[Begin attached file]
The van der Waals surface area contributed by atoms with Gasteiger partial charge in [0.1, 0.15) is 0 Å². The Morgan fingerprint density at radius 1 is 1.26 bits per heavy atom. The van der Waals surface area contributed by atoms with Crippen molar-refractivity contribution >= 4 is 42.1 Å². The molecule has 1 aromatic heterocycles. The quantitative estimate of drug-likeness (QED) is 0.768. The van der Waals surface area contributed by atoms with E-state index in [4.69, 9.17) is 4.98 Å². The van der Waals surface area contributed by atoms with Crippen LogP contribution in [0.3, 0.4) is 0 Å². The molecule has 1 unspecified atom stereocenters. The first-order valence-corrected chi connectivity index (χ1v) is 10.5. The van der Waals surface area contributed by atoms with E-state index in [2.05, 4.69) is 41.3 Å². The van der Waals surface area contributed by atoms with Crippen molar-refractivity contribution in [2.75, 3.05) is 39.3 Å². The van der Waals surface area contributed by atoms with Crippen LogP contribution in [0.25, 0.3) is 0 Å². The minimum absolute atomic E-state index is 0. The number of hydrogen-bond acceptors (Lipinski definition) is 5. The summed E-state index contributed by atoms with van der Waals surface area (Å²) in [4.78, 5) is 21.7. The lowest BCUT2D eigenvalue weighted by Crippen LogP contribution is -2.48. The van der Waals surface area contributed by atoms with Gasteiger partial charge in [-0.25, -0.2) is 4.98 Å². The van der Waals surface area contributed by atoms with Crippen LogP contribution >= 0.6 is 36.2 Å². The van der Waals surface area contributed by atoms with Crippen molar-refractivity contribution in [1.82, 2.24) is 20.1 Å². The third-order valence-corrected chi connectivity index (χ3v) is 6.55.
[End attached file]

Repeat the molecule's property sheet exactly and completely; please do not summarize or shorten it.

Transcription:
The van der Waals surface area contributed by atoms with Gasteiger partial charge in [0.1, 0.15) is 0 Å². The Morgan fingerprint density at radius 1 is 1.26 bits per heavy atom. The van der Waals surface area contributed by atoms with Crippen molar-refractivity contribution >= 4 is 42.1 Å². The molecule has 1 aromatic heterocycles. The quantitative estimate of drug-likeness (QED) is 0.768. The van der Waals surface area contributed by atoms with E-state index in [4.69, 9.17) is 4.98 Å². The van der Waals surface area contributed by atoms with Crippen LogP contribution in [0.3, 0.4) is 0 Å². The molecule has 1 unspecified atom stereocenters. The first-order valence-corrected chi connectivity index (χ1v) is 10.5. The van der Waals surface area contributed by atoms with E-state index in [2.05, 4.69) is 41.3 Å². The van der Waals surface area contributed by atoms with Crippen molar-refractivity contribution in [2.75, 3.05) is 39.3 Å². The van der Waals surface area contributed by atoms with Crippen LogP contribution in [0.25, 0.3) is 0 Å². The minimum absolute atomic E-state index is 0. The number of hydrogen-bond acceptors (Lipinski definition) is 5. The summed E-state index contributed by atoms with van der Waals surface area (Å²) in [4.78, 5) is 21.7. The lowest BCUT2D eigenvalue weighted by Crippen LogP contribution is -2.48. The van der Waals surface area contributed by atoms with Gasteiger partial charge in [-0.25, -0.2) is 4.98 Å². The van der Waals surface area contributed by atoms with Crippen LogP contribution >= 0.6 is 36.2 Å². The van der Waals surface area contributed by atoms with Crippen molar-refractivity contribution in [1.82, 2.24) is 20.1 Å². The third-order valence-corrected chi connectivity index (χ3v) is 6.55.